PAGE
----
Joshua, the baby of the family, had suffered three fractures to his skull and a trapped optic nerve.  Despite his horrific injuries Joshua survived that day, and was placed on a life support machine for the next eight days in intensive care.

He was then put in an induced coma to take the pressure of his little body while doctors gently explained to his parents that they couldn’t predict how long it would take.

Judging his injuries, doctors also believed that they wouldn’t see any significant changes in his condition for the first twelve months.

So what happened next to Joshua is nothing short of a miracle.

On July 4, 73 days after the accident, Joshua came out of his coma and doctors could finally assess his lasting injuries and his parents prepared themselves for a severely disabled son.

But when doctors gave them the astonishing news that Joshua would not suffer from any lasting injuries John said; “Words just don’t describe his fantastic recovery. Joshua laughs and jokes with me, my lad is back. I have Midlands Air Ambulance to thank for that.”

Joshua, a pupil at Fibbersley Park Primary School, Willenhall, remembers nothing of the accident, but can remember up to two days before .His long term memory is not affected and while he is struggling with his short term memory doctors are assured this will only be temporary.

It seems a small temporary price to pay for a child who has three permanent brain injuries and who doctors feared may not walk again. His legs were pinned back into place and only two weeks after coming out of the coma, Joshua has begun to take small steps unaided. He is also starting physiotherapy to help regain his strength.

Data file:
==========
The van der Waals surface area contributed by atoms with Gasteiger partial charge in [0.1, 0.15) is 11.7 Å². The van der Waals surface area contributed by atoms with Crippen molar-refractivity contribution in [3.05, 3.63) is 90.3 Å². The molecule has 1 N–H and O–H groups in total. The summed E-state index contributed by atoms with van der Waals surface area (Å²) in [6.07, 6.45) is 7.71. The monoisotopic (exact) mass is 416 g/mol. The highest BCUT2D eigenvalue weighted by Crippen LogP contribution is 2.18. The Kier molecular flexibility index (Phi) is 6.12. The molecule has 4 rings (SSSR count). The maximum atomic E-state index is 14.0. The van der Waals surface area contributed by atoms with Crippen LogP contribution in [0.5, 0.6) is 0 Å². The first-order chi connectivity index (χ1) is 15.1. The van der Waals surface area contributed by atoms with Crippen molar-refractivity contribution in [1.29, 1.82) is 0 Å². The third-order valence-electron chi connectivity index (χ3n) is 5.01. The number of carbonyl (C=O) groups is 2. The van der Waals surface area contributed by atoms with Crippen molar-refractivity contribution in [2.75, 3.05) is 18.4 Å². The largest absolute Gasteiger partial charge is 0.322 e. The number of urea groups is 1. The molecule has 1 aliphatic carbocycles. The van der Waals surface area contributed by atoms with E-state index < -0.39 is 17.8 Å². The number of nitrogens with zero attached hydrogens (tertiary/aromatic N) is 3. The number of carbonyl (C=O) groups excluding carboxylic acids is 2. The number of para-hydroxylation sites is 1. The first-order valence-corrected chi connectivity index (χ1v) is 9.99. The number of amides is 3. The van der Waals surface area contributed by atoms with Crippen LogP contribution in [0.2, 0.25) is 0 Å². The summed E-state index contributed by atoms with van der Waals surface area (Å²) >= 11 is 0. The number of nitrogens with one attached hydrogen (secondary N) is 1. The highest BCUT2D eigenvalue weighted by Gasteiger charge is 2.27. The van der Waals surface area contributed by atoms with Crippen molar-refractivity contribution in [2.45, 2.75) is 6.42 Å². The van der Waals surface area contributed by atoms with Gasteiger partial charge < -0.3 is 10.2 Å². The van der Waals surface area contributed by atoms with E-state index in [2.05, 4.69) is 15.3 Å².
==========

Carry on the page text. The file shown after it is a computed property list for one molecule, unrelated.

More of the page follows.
Joshua can write his name and read as well as he could before the accident and his maths ability is the same too.

John has kept a diary of improvements, at first to keep himself positive but now he has turned it into a diary for josh, should he ask questions about what happened.

“We need to consider what we tell him because he may get flashbacks” explains John.

Joshua is still in Birmingham Children’s Hospital but will soon be moving to a children’s rehabilitation centre in Surrey for six months.  Children’s Trust Tadworth Charity is the leading centre in the UK, they provide accommodation for his parents and Joshua will have school sessions during his recovery.

John was already a keen fundraiser for Midlands Air Ambulance Charity and raising money for local children’s hospitals through events with friends.

Although he wishes he had never had to see first hand just how life saving the work they do really is, he said it’s pleasing to know he has helped such a worthy cause in the past and will certainly continue to do so in the future.

 John said; “Response time is crucial with brain injuries and if we had made the journey by land ambulance I dread to think what his lasting injuries would have been. Midlands Air Ambulance genuinely saved his life, you gave Joshua a second chance and you gave me my boy back.”

While his friends and family help Joshua to make a full recovery, there is one unanswered question. His dad John said; “Joshua certainly hid my Easter Egg well. We still haven’t found it and we have searched everywhere!”

 
 
 

OPERATIONS STATISTICS:
Missions completed since 1991 48,688 | On average we airlift a child every four days | Road traffic collisions make up around 35% of the incidents we attend | The service airlifts up to three horse riders each week.